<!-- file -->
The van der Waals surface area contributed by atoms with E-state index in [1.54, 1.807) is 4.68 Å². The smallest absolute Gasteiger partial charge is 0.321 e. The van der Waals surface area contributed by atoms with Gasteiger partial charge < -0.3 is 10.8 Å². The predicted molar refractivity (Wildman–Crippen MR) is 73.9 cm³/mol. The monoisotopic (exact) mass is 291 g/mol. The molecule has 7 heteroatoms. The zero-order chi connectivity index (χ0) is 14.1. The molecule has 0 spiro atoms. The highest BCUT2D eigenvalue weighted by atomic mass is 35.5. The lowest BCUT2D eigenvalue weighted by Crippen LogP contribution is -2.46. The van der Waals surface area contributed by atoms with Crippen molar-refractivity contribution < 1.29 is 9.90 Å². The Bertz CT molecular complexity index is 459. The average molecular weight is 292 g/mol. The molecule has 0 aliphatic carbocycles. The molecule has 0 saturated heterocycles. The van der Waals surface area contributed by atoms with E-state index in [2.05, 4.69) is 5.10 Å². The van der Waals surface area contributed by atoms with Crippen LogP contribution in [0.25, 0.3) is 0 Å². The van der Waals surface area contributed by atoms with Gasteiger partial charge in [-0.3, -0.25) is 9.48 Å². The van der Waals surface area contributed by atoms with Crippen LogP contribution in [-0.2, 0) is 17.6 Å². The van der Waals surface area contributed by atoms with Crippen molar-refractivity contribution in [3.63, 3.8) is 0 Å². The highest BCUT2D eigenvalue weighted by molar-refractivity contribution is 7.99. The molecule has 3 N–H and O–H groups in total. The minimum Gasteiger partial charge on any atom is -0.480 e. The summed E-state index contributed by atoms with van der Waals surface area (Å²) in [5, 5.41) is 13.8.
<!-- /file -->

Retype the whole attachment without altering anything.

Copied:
The van der Waals surface area contributed by atoms with E-state index in [1.54, 1.807) is 4.68 Å². The smallest absolute Gasteiger partial charge is 0.321 e. The van der Waals surface area contributed by atoms with Gasteiger partial charge < -0.3 is 10.8 Å². The predicted molar refractivity (Wildman–Crippen MR) is 73.9 cm³/mol. The monoisotopic (exact) mass is 291 g/mol. The molecule has 7 heteroatoms. The zero-order chi connectivity index (χ0) is 14.1. The molecule has 0 spiro atoms. The highest BCUT2D eigenvalue weighted by atomic mass is 35.5. The lowest BCUT2D eigenvalue weighted by Crippen LogP contribution is -2.46. The van der Waals surface area contributed by atoms with Crippen molar-refractivity contribution < 1.29 is 9.90 Å². The Bertz CT molecular complexity index is 459. The average molecular weight is 292 g/mol. The molecule has 0 aliphatic carbocycles. The molecule has 0 saturated heterocycles. The van der Waals surface area contributed by atoms with E-state index in [2.05, 4.69) is 5.10 Å². The van der Waals surface area contributed by atoms with Crippen LogP contribution in [0.25, 0.3) is 0 Å². The van der Waals surface area contributed by atoms with Gasteiger partial charge in [-0.3, -0.25) is 9.48 Å². The van der Waals surface area contributed by atoms with Crippen LogP contribution in [-0.2, 0) is 17.6 Å². The van der Waals surface area contributed by atoms with Crippen molar-refractivity contribution in [3.63, 3.8) is 0 Å². The highest BCUT2D eigenvalue weighted by molar-refractivity contribution is 7.99. The molecule has 3 N–H and O–H groups in total. The minimum Gasteiger partial charge on any atom is -0.480 e. The summed E-state index contributed by atoms with van der Waals surface area (Å²) in [5, 5.41) is 13.8.